“I have the Nord Electro 2 (73) and the Nord Stage Classic. I purchased the Nord Electro 2 not long after it first came out. I remember setting up the Electro next to my Wurlitzer. I would play the Wurly, then play the Nord. I was blown away by the way the Nords Wurlitzer patch sounded compared to the real Wurly. The only difference was that the Nord was way more quiet. Plus, no tuning. Then there is the Nord’s B3 Organ sounds. It the best “non tone wheel” organ sounds out there. When I don’t have access to my Hammond C3- I use my Nord.

However, the Nord Stage is my workhorse. It goes with me everywhere. I love the acoustic piano samples, especially using the inboard compressor, I prefer it over any “plug in’ compressor. Its great having the option to use the amp simulators, and inboard effects. Its like having a pedal board at your fingers. Having the Synth section on the Stage, for me, has been a life saver, or “session” saver. Its so easy to create a cool synth concoction in a matter of seconds. The best part of it is being able to manipulate the timbre, waves, frequencies all manually.

~Jimmy Wallace- keyboardist for Gavin Degraw

GEAR: Electro 2, Stage (soon to be the Stage 2)


What is left for a seasoned musician to accomplish when he’s put his talent into the mix of chart-topping hit records and shared the stage with some of the greatest acts that music will ever see? Many industry veterans would hang their hats and say it’s been a grand ride. However, Louisiana-native, Jimmy Wallace has chosen to test his trades in yet another aspect of the business with his debut solo album Workin’ for Peanuts.

Inspired by various characters from the Peanuts comic strip, Wallace brings to life this staple of American pop culture in his catchy compilation. Driven by his signature skill on the blacks and whites and backed by his soulful, dynamic delivery, each tune more than proves that he has a natural knack for songwriting.

The idea for a cartoon-based concept album arose from a creative struggle after returning home from extensive touring in 2009. Scanning the room for inspiration, Wallace fastened in on a plastic figurine of “Schroeder,” one of the many pieces of Peanuts memorabilia in his home. A longtime fan of the comics and cartoons, he empathized with the conflicted characters. “Why not write about what Schroeder is thinking or feeling and get out of my own head space?” he thought to himself.

“The song ended up being one of my more creative and rewarding songs to date,” Wallace says. “So I asked, ‘Why not write a whole concept album on the Peanuts characters?’”

“The Life of Schroeder” was followed by seven equally dulcet yet distinct tunes that accounted for each character’s handling of adolescence and the challenges of growing up, such as love and physical insecurities. Musically, the album encompasses Wallace’s vast range of tasteful style and composition, including the Snoopy-based instrumental “Snoopstock,” which was inspired by original Peanuts composer, Vince Guaraldi.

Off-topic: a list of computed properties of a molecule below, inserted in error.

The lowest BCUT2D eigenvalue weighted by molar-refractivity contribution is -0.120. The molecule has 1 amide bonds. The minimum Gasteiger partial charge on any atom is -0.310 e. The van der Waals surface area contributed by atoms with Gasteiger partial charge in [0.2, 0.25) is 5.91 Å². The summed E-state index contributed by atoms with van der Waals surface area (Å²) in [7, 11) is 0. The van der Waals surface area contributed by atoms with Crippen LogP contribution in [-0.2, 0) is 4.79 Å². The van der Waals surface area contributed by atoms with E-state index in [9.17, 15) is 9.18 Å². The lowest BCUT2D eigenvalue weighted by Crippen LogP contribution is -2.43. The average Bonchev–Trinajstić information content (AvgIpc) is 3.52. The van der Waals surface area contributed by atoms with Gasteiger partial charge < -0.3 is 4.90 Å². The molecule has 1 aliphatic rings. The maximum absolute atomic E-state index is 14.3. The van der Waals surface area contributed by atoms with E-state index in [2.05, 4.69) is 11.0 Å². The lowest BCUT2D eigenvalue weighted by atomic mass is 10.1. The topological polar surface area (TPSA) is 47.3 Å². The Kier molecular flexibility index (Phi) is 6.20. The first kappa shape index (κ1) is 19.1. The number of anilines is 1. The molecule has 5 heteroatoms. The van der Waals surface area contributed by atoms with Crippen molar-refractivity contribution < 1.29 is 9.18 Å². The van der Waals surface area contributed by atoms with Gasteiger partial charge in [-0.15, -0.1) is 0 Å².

Undoubtedly bestowed with an innate, raw talent, Wallace began studying classical piano at the age of 8, and continued to be influenced by a wide realm of piano and organ extraordinaires, such as Billy Preston, Billy Powell, Stevie Wonder, Ray Charles, Jimmy Smith and friend, Chuck Leavell. He joined Kenny Wayne Shepherd’s band in 1993, where his Hammond B-3 and piano work became an integral part of the band’s sound with his fiery presence on Ledbetter Heights and Trouble Is… Together these albums produced five top 10 singles and two #1 rock hits, earning Wallace nationwide accolades for his top-notch contribution. He later reunited with the band in 2000 for the Jimmy Page and Black Crowes tour, The Place You’re In tour of 2004 and the Ten Days Out blues documentary, released by Warner Brothers in 2006.

Sharing the stage with icons such as Bob Dylan, the Eagles, Aerosmith, Rolling Stones, Lynyrd Skynyrd, Van Halen, B.B. King, the Black Crowes and Jimmy Page, Wallace has already joined an elite group of musicians. His resume extends to performing with R& B artist N’dea Davenport (Brand New Heavies Fame), Pam Tillis, Chuck Berry, Leroy Parnell and most recently, Gavin DeGraw, who he joined on the road in 2008-2009, playing Hammond Organ, piano, acoustic guitar and background vocals.

Still adjusting to life off the road and focusing on his creative approach, Wallace is currently promoting the release of Workin’ for Peanuts with solo appearances in Nashville and as a member of the up and coming band, 18 South, featuring Jon Randall Stewart, Jessi Alexander, Guthrie Trapp, Mike Bub and Larry Atamanuik. His song for the Peanuts’ character Linus, cleverly entitled “Don’t Take My Blanket,” has become a crowd-pleaser, as the band makes their introduction at festivals across the country. Workin’ for Peanuts and a ringtone for “Don’t Take My Blanket” are now available on iTunes!